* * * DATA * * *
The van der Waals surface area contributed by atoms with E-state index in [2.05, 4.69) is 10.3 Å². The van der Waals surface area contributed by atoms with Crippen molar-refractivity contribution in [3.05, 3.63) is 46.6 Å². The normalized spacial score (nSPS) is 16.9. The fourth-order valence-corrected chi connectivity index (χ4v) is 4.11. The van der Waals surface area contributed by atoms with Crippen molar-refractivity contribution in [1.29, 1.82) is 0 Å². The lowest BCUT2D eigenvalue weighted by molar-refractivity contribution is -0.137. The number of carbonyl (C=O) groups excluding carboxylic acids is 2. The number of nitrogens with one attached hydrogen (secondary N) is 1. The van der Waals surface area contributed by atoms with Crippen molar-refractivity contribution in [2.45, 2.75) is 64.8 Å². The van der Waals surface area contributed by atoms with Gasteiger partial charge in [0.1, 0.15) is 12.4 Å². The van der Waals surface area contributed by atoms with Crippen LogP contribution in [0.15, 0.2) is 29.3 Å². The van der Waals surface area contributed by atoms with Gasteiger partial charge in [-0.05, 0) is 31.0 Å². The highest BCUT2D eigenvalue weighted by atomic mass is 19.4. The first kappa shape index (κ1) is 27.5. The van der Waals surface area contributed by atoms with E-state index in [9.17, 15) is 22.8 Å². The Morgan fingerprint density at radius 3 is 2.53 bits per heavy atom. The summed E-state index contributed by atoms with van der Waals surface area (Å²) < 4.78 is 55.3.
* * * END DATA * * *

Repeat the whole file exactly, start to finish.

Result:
The van der Waals surface area contributed by atoms with E-state index in [2.05, 4.69) is 10.3 Å². The van der Waals surface area contributed by atoms with Crippen molar-refractivity contribution in [3.05, 3.63) is 46.6 Å². The normalized spacial score (nSPS) is 16.9. The fourth-order valence-corrected chi connectivity index (χ4v) is 4.11. The van der Waals surface area contributed by atoms with Crippen molar-refractivity contribution in [1.29, 1.82) is 0 Å². The lowest BCUT2D eigenvalue weighted by molar-refractivity contribution is -0.137. The number of carbonyl (C=O) groups excluding carboxylic acids is 2. The number of nitrogens with one attached hydrogen (secondary N) is 1. The van der Waals surface area contributed by atoms with Crippen molar-refractivity contribution in [2.45, 2.75) is 64.8 Å². The van der Waals surface area contributed by atoms with Gasteiger partial charge in [0.1, 0.15) is 12.4 Å². The van der Waals surface area contributed by atoms with Crippen LogP contribution in [0.15, 0.2) is 29.3 Å². The van der Waals surface area contributed by atoms with Gasteiger partial charge in [-0.05, 0) is 31.0 Å². The highest BCUT2D eigenvalue weighted by atomic mass is 19.4. The first kappa shape index (κ1) is 27.5. The van der Waals surface area contributed by atoms with E-state index in [9.17, 15) is 22.8 Å². The Morgan fingerprint density at radius 3 is 2.53 bits per heavy atom. The summed E-state index contributed by atoms with van der Waals surface area (Å²) < 4.78 is 55.3.